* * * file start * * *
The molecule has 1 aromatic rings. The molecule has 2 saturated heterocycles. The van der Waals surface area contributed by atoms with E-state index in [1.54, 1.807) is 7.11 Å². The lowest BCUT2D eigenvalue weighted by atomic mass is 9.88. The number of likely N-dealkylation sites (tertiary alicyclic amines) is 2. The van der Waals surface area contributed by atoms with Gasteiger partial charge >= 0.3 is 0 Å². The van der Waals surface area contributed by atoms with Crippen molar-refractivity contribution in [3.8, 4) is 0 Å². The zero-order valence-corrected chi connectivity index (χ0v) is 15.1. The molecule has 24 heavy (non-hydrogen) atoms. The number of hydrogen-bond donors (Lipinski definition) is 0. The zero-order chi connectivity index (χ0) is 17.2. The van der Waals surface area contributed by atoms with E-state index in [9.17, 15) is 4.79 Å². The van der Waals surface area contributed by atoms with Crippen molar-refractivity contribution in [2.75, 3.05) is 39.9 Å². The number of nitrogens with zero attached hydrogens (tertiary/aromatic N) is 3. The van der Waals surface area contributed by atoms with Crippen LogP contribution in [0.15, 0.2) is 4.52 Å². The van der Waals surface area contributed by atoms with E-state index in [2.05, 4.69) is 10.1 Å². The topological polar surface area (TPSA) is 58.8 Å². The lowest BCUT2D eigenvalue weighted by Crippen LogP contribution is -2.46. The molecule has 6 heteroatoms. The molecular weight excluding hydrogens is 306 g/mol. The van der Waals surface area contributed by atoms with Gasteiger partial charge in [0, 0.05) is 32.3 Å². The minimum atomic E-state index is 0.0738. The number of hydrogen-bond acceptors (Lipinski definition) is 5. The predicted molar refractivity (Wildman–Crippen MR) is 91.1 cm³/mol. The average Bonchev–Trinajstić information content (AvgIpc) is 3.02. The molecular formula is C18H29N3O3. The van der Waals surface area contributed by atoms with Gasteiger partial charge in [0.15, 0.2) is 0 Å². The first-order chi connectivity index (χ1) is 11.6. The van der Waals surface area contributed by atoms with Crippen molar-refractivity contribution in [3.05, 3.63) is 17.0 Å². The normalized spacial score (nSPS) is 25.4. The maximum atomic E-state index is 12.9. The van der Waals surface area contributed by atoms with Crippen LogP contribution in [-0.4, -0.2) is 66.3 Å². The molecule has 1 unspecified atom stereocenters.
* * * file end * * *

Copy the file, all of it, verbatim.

The molecule has 1 aromatic rings. The molecule has 2 saturated heterocycles. The van der Waals surface area contributed by atoms with E-state index in [1.54, 1.807) is 7.11 Å². The lowest BCUT2D eigenvalue weighted by atomic mass is 9.88. The number of likely N-dealkylation sites (tertiary alicyclic amines) is 2. The van der Waals surface area contributed by atoms with Gasteiger partial charge >= 0.3 is 0 Å². The van der Waals surface area contributed by atoms with Crippen molar-refractivity contribution in [3.8, 4) is 0 Å². The zero-order valence-corrected chi connectivity index (χ0v) is 15.1. The molecule has 24 heavy (non-hydrogen) atoms. The number of hydrogen-bond donors (Lipinski definition) is 0. The zero-order chi connectivity index (χ0) is 17.2. The van der Waals surface area contributed by atoms with E-state index in [9.17, 15) is 4.79 Å². The van der Waals surface area contributed by atoms with Crippen molar-refractivity contribution in [2.75, 3.05) is 39.9 Å². The number of nitrogens with zero attached hydrogens (tertiary/aromatic N) is 3. The van der Waals surface area contributed by atoms with Crippen LogP contribution in [0.15, 0.2) is 4.52 Å². The van der Waals surface area contributed by atoms with E-state index in [2.05, 4.69) is 10.1 Å². The topological polar surface area (TPSA) is 58.8 Å². The lowest BCUT2D eigenvalue weighted by Crippen LogP contribution is -2.46. The molecule has 6 heteroatoms. The molecular weight excluding hydrogens is 306 g/mol. The van der Waals surface area contributed by atoms with Gasteiger partial charge in [0, 0.05) is 32.3 Å². The minimum atomic E-state index is 0.0738. The number of hydrogen-bond acceptors (Lipinski definition) is 5. The predicted molar refractivity (Wildman–Crippen MR) is 91.1 cm³/mol. The average Bonchev–Trinajstić information content (AvgIpc) is 3.02. The molecular formula is C18H29N3O3. The van der Waals surface area contributed by atoms with Gasteiger partial charge in [0.15, 0.2) is 0 Å². The first-order chi connectivity index (χ1) is 11.6. The van der Waals surface area contributed by atoms with Crippen molar-refractivity contribution in [3.05, 3.63) is 17.0 Å². The normalized spacial score (nSPS) is 25.4. The maximum atomic E-state index is 12.9. The van der Waals surface area contributed by atoms with Crippen LogP contribution in [-0.4, -0.2) is 66.3 Å². The molecule has 1 unspecified atom stereocenters.